• A stunning 25 percent of Californians get health coverage through Medi-Cal, the state Medicaid program for the poor, a new report says. (California, like many other states with Democratic leadership, agreed to expand eligibility for Medicaid with federal financial help.)

Meanwhile, only 14 percent of people in the state were uninsured in 2014. (KPBS)

• The prestigious Cleveland Clinic is booting McDonald’s as part of a bid to promote wellness. NPR finds a source who says seven hospitals have cut themselves off from Big Macs over the past 6 years. But not Rady Children’s Hospital San Diego, which still has one. Why? The online site Salon offers an answer: “Follow the money.”

• The New York Times has some fun with those wacky Californians, as is its wont, with a story about how we flock to social media when the ground shakes. After a Northern California quake the other day, online scribes dismissed it as mild (“Disneyland has better rides”) and one called quakes “just God’s push notifications.”

Even more comments showed up on the federal “Did You Feel It?” site: “One person reported a living room full of ‘dying fish’ after a 280-gallon tank fell to the floor: ‘Except for fish, no injuries so far discovered.’”

Well, we can be sure an aquarium owner’s pride is a bit bruised.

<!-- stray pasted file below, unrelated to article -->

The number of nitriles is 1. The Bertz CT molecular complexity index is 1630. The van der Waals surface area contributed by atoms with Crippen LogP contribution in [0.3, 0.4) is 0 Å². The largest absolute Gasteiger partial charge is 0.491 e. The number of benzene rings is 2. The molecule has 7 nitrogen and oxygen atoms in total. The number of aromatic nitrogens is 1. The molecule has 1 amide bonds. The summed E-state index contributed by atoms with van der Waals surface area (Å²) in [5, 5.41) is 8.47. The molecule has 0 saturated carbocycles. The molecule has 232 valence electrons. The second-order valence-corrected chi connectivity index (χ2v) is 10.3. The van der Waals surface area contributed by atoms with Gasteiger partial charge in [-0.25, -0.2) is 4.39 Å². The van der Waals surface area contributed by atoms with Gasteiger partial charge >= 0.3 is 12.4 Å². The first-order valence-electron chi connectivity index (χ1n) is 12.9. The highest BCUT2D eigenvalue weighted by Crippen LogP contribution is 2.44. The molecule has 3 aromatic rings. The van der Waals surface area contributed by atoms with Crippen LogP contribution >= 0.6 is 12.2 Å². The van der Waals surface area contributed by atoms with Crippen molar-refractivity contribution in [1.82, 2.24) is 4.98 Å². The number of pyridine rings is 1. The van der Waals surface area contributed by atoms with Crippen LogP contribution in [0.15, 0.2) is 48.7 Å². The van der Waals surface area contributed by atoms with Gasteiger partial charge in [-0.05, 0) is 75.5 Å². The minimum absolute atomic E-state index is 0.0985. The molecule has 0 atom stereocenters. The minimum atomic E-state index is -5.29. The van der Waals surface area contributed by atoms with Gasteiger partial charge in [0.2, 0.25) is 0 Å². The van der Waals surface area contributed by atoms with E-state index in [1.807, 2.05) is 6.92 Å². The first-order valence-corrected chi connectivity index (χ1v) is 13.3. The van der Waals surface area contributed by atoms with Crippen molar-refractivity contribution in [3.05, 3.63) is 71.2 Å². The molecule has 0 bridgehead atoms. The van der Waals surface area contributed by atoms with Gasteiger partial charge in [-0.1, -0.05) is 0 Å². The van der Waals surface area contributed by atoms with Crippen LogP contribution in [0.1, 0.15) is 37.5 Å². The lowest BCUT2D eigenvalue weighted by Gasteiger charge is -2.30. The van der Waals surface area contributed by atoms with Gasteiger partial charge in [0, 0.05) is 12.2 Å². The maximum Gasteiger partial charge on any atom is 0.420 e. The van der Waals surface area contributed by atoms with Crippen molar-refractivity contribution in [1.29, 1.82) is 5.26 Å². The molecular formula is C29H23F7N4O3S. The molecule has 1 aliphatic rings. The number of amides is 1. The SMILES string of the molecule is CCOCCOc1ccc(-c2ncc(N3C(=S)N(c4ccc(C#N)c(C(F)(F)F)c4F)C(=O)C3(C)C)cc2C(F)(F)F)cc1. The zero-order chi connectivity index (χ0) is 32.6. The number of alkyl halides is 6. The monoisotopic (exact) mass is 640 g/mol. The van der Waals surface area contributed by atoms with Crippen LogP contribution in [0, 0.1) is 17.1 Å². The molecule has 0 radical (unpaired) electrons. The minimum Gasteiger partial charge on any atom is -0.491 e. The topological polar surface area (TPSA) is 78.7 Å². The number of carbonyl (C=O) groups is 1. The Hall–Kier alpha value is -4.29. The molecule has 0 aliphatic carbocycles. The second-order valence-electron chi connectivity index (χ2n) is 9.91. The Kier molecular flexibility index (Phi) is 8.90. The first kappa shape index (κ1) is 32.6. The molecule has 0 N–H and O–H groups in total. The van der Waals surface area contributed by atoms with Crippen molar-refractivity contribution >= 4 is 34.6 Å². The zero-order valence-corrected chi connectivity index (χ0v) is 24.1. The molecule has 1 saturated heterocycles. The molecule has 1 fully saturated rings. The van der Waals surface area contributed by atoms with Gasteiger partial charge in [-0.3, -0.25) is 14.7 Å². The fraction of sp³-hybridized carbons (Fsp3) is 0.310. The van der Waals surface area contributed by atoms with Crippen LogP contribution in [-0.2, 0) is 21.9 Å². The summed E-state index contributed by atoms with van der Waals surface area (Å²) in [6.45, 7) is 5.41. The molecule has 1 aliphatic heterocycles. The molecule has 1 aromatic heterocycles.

Randy Dotinga is a freelance contributor to Voice of San Diego and national president of the 1,200-member American Society of Journalists and Authors (asja.org). Please contact him directly at randydotinga@gmail.com and follow him on Twitter: twitter.com/rdotinga.

Randy Dotinga

Randy Dotinga is a freelance contributor to Voice of San Diego. Please contact him directly at randydotinga@gmail.com...

Leave a comment

We expect all commenters to be constructive and civil. We reserve the right to delete comments without explanation. You are welcome to flag comments to us. You are welcome to submit an opinion piece for our editors to review.

Your email address will not be published. Required fields are marked *

This site uses Akismet to reduce spam. Learn how your comment data is processed.